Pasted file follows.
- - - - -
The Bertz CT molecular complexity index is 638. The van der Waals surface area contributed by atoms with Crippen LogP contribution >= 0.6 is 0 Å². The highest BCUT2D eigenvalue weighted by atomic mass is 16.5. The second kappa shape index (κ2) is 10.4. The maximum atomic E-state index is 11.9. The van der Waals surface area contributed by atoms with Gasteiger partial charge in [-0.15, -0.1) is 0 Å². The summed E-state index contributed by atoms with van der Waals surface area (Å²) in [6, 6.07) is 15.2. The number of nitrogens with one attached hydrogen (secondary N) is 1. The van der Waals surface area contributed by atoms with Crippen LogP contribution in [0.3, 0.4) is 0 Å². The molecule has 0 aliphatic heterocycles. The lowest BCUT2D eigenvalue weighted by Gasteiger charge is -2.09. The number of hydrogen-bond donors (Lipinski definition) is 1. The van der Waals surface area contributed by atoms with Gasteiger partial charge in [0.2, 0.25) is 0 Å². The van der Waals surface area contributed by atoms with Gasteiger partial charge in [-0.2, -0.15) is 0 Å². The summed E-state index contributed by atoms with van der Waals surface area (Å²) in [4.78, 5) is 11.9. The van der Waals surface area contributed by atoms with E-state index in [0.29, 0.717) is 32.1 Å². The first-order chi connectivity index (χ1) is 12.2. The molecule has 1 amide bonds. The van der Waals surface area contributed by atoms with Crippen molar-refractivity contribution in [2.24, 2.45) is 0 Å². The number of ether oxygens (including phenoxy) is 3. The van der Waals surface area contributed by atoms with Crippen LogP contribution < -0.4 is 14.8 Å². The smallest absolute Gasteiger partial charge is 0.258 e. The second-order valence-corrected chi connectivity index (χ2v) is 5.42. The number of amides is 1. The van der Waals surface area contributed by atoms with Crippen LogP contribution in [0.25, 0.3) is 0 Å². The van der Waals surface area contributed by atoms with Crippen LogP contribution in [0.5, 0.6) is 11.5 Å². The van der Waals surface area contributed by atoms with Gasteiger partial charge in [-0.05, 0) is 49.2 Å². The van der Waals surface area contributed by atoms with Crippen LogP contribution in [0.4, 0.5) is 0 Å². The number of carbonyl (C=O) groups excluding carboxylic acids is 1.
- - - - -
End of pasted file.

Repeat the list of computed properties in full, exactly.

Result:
The Bertz CT molecular complexity index is 638. The van der Waals surface area contributed by atoms with Crippen LogP contribution >= 0.6 is 0 Å². The highest BCUT2D eigenvalue weighted by atomic mass is 16.5. The second kappa shape index (κ2) is 10.4. The maximum atomic E-state index is 11.9. The van der Waals surface area contributed by atoms with Gasteiger partial charge in [-0.15, -0.1) is 0 Å². The summed E-state index contributed by atoms with van der Waals surface area (Å²) in [6, 6.07) is 15.2. The number of nitrogens with one attached hydrogen (secondary N) is 1. The van der Waals surface area contributed by atoms with Crippen LogP contribution in [0.3, 0.4) is 0 Å². The molecule has 0 aliphatic heterocycles. The lowest BCUT2D eigenvalue weighted by Gasteiger charge is -2.09. The number of hydrogen-bond donors (Lipinski definition) is 1. The van der Waals surface area contributed by atoms with Gasteiger partial charge in [0.2, 0.25) is 0 Å². The van der Waals surface area contributed by atoms with Gasteiger partial charge in [-0.2, -0.15) is 0 Å². The summed E-state index contributed by atoms with van der Waals surface area (Å²) in [4.78, 5) is 11.9. The van der Waals surface area contributed by atoms with E-state index in [0.29, 0.717) is 32.1 Å². The first-order chi connectivity index (χ1) is 12.2. The molecule has 1 amide bonds. The van der Waals surface area contributed by atoms with Crippen molar-refractivity contribution in [2.24, 2.45) is 0 Å². The number of ether oxygens (including phenoxy) is 3. The van der Waals surface area contributed by atoms with Crippen LogP contribution < -0.4 is 14.8 Å². The smallest absolute Gasteiger partial charge is 0.258 e. The second-order valence-corrected chi connectivity index (χ2v) is 5.42. The number of amides is 1. The van der Waals surface area contributed by atoms with Crippen LogP contribution in [0.25, 0.3) is 0 Å². The van der Waals surface area contributed by atoms with Crippen LogP contribution in [0.5, 0.6) is 11.5 Å². The van der Waals surface area contributed by atoms with Gasteiger partial charge in [-0.05, 0) is 49.2 Å². The van der Waals surface area contributed by atoms with Crippen LogP contribution in [0.4, 0.5) is 0 Å². The number of carbonyl (C=O) groups excluding carboxylic acids is 1.